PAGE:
As a student who sees our educational institutions as an avenue to cultivate a positive change in behaviour and shift from the regular jugular that has bedevilled our national development due to unfeasible decisions targeted at development, I am saddened by sudden development on the student front of the Akenten Appiah-Menka University of Skills Training and Entrepreneurial Development (AAMUSTED).
Though very youthful as the university is only into its second anniversary following the passage of the university’s bill into law on August 27, 2020, the institution has been known as the College of Technology (COLTEK) under the erstwhile University of Education Winneba.
It should be assumed that, all these whiles, various individuals who have led this institution as Presidents of the Student Representative Council (SRC) would have charted a path that will be a guide to the new leaders.
However, under the leadership of Peter Henry Bernasco, students have rather been handed a raw deal. The mantra as always used during political campaigns such as “Students matter”, “Students first”, “Students at heart”, “I’m for students’ welfare” among others have degenerated into “My matter”, “Students second”, “My career at heart”, “Your welfare is yours” with possible additional options currently running through your mind.
To put it, Mr. Bernasco has spearheaded an unprecedented number of financial adjustments which have all negatively affected students of AAMUSTED during this COVID-19 stricken era we find ourselves in which has not only affected Ghana but the world at large.
First, was the decision of the SRC President as a member of the university’s management to impose on Students an upward adjustment in Residential Accommodation from GHc850.00 to GHc1,200.00 representing some 41.17 percent hike. It should be noted that, this decision has led to private hostels inflating overwhelmingly, their charges.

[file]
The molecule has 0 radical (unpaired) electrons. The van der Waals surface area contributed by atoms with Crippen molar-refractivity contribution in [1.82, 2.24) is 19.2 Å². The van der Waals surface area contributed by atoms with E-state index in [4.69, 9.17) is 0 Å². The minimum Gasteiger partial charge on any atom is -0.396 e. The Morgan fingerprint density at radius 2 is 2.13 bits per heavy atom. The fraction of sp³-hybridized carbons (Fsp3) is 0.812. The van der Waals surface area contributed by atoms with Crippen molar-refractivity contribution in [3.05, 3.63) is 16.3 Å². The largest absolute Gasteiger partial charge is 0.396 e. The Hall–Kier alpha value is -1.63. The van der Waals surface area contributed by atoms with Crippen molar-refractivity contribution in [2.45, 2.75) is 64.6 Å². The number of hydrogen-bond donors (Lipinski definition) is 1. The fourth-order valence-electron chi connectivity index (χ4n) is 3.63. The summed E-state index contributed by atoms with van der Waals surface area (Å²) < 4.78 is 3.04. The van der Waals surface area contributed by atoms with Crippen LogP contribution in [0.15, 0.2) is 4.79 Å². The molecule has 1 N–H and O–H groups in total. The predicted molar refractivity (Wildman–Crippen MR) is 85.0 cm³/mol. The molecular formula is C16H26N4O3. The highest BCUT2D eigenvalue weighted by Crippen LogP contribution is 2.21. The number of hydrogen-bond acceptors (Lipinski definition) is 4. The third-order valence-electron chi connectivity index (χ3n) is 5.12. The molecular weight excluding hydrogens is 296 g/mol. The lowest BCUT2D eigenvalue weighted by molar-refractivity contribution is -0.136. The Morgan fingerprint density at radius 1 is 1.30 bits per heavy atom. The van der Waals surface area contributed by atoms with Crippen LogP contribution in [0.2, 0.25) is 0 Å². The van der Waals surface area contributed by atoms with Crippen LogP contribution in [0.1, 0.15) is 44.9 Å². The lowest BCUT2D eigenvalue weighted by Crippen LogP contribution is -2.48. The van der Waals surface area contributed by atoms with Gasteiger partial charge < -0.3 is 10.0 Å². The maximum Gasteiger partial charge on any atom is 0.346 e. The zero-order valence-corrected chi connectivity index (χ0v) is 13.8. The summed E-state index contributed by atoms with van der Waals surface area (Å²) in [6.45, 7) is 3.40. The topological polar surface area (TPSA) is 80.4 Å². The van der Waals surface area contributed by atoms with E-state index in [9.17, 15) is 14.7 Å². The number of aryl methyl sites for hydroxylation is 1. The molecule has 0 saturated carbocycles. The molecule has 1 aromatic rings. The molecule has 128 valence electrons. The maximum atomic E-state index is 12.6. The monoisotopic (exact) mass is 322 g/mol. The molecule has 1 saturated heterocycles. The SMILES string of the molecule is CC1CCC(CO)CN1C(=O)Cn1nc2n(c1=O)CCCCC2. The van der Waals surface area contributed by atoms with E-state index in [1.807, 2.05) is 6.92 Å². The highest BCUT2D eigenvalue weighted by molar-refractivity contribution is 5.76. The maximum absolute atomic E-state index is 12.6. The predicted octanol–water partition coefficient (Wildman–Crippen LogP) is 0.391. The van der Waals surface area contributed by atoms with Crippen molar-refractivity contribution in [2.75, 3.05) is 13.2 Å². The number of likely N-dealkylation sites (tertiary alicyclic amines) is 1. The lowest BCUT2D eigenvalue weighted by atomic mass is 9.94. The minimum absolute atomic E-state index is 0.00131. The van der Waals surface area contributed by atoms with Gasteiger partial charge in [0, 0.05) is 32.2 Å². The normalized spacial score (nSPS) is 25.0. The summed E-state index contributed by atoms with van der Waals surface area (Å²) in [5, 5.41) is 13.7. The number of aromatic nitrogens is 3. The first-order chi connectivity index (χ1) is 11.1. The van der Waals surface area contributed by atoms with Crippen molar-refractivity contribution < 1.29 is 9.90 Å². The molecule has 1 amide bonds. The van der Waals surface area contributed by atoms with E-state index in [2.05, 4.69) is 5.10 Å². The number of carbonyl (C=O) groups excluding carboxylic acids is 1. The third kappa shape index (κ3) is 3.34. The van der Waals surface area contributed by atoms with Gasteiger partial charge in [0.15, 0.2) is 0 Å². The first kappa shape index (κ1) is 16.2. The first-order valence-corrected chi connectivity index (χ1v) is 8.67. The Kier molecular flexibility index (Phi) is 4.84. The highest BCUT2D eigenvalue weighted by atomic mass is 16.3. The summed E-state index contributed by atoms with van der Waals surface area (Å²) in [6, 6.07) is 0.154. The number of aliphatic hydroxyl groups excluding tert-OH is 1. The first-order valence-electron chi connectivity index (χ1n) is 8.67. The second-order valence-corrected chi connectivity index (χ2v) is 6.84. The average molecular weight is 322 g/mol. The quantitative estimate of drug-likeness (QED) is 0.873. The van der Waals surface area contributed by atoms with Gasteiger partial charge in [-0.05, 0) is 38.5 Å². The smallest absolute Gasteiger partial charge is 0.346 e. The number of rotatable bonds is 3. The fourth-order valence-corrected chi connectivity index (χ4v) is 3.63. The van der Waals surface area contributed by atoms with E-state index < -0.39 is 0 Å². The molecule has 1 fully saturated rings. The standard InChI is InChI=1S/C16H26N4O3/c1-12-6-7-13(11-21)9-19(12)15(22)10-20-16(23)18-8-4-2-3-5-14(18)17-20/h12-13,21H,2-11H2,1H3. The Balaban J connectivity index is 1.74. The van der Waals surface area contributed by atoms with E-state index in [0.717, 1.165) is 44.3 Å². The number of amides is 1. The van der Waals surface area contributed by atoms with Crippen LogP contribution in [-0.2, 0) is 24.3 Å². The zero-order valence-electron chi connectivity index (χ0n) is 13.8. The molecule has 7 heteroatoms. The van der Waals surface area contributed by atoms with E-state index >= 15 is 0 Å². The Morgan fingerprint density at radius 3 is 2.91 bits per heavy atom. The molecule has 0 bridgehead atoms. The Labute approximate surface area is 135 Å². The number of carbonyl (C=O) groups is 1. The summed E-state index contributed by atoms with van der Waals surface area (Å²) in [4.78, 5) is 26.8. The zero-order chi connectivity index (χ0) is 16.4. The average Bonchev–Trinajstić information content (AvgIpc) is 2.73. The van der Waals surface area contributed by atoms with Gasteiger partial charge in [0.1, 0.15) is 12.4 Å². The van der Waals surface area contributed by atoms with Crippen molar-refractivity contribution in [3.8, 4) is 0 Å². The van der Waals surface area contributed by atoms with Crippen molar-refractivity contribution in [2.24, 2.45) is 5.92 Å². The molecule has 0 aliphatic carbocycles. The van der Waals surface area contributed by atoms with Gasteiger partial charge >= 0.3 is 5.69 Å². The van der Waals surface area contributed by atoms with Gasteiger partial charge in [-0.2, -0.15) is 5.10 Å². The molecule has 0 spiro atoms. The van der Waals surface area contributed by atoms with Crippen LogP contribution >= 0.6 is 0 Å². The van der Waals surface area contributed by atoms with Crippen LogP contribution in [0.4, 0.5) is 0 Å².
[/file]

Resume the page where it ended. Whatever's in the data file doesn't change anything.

Notwithstanding the above, the SRC Dues which forms part of the fees charged by the university is also hovering around a 40 percent increment.
As if that has not been enough, the actions of the SRC President now compels students to pay a penalty of GHc20.00 for the late payment of fees and registration of courses which is subject to be incremented daily from the week starting March 28. This third act, the students feel is like being sentenced to jail.
In putting up this, the few questions which I have gathered from the students are:
- Were they to have the monies, why then would they have waited to pay a penalty which can be used to defray other costs such as purchase of course materials?
- How surprising it is that the six-week long industrial action embarked upon by the University Teachers’ Association of Ghana (UTAG) could not have been factored into the decision-making as it has deeply eaten into their budgets?
- The possibility that, the penalty, if put together, could have help offset a greater chunk of the fees.
Not compromising on the regulations and statutes of the university, the students believe that, management can reconsider its stance considering the economic hardship we find ourselves in by totally suspending, the payment of the penalty and extend the closure of the registration date to the end of April.
This we believe, should the management conceive, would greatly impact on our psychological and emotional stability as we go for lectures in preparation for our end-of-semester examinations.
However, the student body now calls on the President of the SRC to empathise with them when arriving at decisions with management that affect their welfare during their course of studies.